Slowly, over the summer, they begin to share their fears, but not only that, as Rossum’s campaign gathers momentum, their optimism grows that they might be contributing to a brighter future. They also develop feelings for each other as they reconnect and support each other through family and friendship breakdowns. As you would imagine, they both make terrible mistakes towards the end, hurting each other. But of course, we know once they sit down, hash it out, and actually take some risks, everything will be okay.

Look, it’s adorable.

But more than, it’s a call to arms. Albertalli and Saeed break down American’s political system into digestible chunks that will inform and entertain young readers. Other countries don’t have the exact systems of the US, however, connections can be made and parallels drawn, so that readers can see how corruption and power make it almost impossible for marginalized groups to be heard. The authors are having none of that. They make it clear that individuals can all do his or her (or their) bit to defeat racists, bullies, homophobes, or whoever else stomps on the rights of others. It’s inspiring stuff, and it never sounds preachy. The two main characters always feel like teenagers—awkward, powerless, and prone to impulsive acts and words—so their insights and observations feel true. They genuinely realise that helping local communities, uniting under a common belief despite differences, and working towards a single purpose is uplifting and exciting.

There are many complications that aren’t even touched on here. Messy family situations, the role of the media and the lasting impacts of social media, the additions of terrific animals, and the eventual realization of strong feelings make Yes No Maybe So an engaging and triumphant reading experience. I have no doubt any teenager will love its message and the way the message is delivered.

Thanks to Netgalley and Simon & Schuster for advanced copy. I believe it’s out everywhere on February 4th. Highly recommended for contemporary book lovers, who enjoy well developed characters bumbling around trying to be their best selves. Who love inclusive stories that don’t shy away from tackling big subjects, but in a readable manner that isn’t heavy handed. I found it really hopeful and loved the way it presented options for teenagers who might be feeling overwhelmed by the constant barrage of negativity offered by mainstream media outlets.

Review: Infinity Son (Infinity Cycle #1) by Adam Silvera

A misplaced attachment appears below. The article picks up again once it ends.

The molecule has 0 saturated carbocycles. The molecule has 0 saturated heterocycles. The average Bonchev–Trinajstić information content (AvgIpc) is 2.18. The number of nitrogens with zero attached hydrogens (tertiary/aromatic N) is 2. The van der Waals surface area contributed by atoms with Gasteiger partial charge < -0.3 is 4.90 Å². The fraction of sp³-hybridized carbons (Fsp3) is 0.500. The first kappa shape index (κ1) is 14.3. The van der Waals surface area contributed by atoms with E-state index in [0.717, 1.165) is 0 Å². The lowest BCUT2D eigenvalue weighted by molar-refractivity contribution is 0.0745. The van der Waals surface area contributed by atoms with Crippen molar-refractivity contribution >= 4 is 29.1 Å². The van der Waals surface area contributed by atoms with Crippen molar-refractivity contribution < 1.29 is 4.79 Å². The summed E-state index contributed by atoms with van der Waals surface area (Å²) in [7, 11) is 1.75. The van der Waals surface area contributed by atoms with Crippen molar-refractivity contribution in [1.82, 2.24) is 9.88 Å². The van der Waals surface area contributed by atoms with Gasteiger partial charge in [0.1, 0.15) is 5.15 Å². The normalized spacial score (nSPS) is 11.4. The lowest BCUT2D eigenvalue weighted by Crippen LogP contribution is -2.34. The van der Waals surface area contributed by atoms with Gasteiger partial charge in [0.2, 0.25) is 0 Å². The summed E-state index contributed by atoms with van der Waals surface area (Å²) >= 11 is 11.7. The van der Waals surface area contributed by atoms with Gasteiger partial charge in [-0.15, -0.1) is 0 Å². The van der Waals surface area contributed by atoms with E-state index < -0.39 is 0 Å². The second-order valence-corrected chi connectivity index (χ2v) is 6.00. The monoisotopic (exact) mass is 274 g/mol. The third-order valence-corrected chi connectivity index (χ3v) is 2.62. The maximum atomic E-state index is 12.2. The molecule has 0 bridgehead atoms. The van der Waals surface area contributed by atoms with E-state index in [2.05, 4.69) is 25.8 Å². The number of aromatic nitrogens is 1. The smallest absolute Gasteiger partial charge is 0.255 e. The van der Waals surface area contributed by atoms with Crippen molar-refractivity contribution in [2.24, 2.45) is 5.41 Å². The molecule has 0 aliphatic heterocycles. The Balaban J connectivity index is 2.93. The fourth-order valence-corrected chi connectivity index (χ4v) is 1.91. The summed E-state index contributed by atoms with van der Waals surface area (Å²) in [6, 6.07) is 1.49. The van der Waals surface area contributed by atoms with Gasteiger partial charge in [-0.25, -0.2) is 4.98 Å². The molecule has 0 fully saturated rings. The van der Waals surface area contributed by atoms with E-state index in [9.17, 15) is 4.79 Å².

Infinity Son by Adam Silvera

Published by Simon & Schuster
Released on 14 January 2020
ISBN 9781471191565

Read 9 – 10 January 2020

Adam Silvera has built a strong following of fans due to his diverse characters and strong writing. His gay boys express feelings, have genuine, complicated lives, and his plots are original. So far, they have all been situated in contemporary settings, although the magic realism aspects of They Both Die at the End should have clued us into his interest in writing a broader range of genres.

There is no doubt that Infinity Son is fantasy, superhero and magical. Readers are dropped straight into this alternate world and have to do the hard work figuring out the rules and the state of the nation (hint: it’s not good). There are many elements that will be familiar – social media platforms are integral, as are the boroughs of New York, and the political manipulation of the public to allow those in power to retain and increase their control.

However, once terms like, ‘celestials’, ‘spectres’ and ‘The Blackout’ are thrown around, we quickly realise we aren’t in Kansas anymore, Dorothy! Silvera has created a world where some people come into their powers, usually because of a genetic family line, and manifest in recognisable ways—telekinesis, flight or healing—but they can also be in the form of magical creatures’ powers—hydras, phoenixes, or dragons—and the range of ability and power is explored with great detail.

But of course humans once again prove we can’t have nice things because ordinary jealous people decide to experiment with actual magical creatures’ blood and create the ability to become powerful through consuming these ingredients, and the world is divided between those who believe it’s okay to kill these beautiful beings for human desires, and those that don’t.

Emil and Brighton, twin brothers, very different, both longed for powers when they were young, but now, turning 18, it’s only Brighton who still wishes and believes they will manifest. Emil just wants to survive a world that is increasingly violent and uncertain. He observes the disintegrating society with disquiet and fear, while Brighton uses every opportunity of chaos to build his social media influence. Silvera sneakily comments on our growing addiction to everything virtual, and it’s not a pleasant reflection on us at all.

The narrative drive develops quickly and we have barely come to come up for air, as Email and Brighton are continually pushed to their limits, and most telling of all, the growing divide between their reaction to the events that consume them. It transpires that they look at the world through completely different lenses, and it’s also very clear that they do have each other’s backs and continue to rally for each other, even when everything descends into even more madness.

The concluding chapters are very thrilling and not everyone is safe. Another aspect to this novel is the large number of secondary characters who become important and all have their own personalities and agendas. This means it’s difficult to tell who we should be cheering for, and who will live, but this also serves to create a real community who may or may not survive. If we invest in these people, we might find ourselves not very happy at all. Be warned, the cliff hanger ending will infuriate. I don’t know why I believed this was a duology, but it’s not. There will be (at least?) three books.